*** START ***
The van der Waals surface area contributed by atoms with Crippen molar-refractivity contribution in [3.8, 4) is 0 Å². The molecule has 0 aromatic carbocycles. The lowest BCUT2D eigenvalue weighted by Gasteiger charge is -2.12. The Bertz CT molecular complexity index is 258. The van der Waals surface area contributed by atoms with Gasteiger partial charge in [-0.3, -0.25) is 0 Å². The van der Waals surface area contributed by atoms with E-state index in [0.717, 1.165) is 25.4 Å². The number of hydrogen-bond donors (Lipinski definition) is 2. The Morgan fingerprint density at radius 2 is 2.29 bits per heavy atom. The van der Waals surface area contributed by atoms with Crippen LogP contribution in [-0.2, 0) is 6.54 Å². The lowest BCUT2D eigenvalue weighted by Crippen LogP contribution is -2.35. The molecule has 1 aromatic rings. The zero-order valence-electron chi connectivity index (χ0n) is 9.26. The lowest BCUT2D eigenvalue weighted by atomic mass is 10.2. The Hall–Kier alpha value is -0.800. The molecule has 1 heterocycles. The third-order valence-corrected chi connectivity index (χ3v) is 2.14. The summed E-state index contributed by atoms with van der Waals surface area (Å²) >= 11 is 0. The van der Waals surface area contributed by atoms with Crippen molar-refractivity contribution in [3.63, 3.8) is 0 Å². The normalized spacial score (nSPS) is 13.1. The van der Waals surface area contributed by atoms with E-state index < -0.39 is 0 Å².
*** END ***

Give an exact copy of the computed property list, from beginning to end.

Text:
The van der Waals surface area contributed by atoms with Crippen molar-refractivity contribution in [3.8, 4) is 0 Å². The molecule has 0 aromatic carbocycles. The lowest BCUT2D eigenvalue weighted by Gasteiger charge is -2.12. The Bertz CT molecular complexity index is 258. The van der Waals surface area contributed by atoms with Gasteiger partial charge in [-0.3, -0.25) is 0 Å². The van der Waals surface area contributed by atoms with E-state index in [0.717, 1.165) is 25.4 Å². The number of hydrogen-bond donors (Lipinski definition) is 2. The Morgan fingerprint density at radius 2 is 2.29 bits per heavy atom. The van der Waals surface area contributed by atoms with Crippen LogP contribution in [-0.2, 0) is 6.54 Å². The lowest BCUT2D eigenvalue weighted by Crippen LogP contribution is -2.35. The molecule has 1 aromatic rings. The zero-order valence-electron chi connectivity index (χ0n) is 9.26. The lowest BCUT2D eigenvalue weighted by atomic mass is 10.2. The Hall–Kier alpha value is -0.800. The molecule has 1 heterocycles. The third-order valence-corrected chi connectivity index (χ3v) is 2.14. The summed E-state index contributed by atoms with van der Waals surface area (Å²) >= 11 is 0. The van der Waals surface area contributed by atoms with Crippen molar-refractivity contribution in [3.63, 3.8) is 0 Å². The normalized spacial score (nSPS) is 13.1. The van der Waals surface area contributed by atoms with E-state index < -0.39 is 0 Å².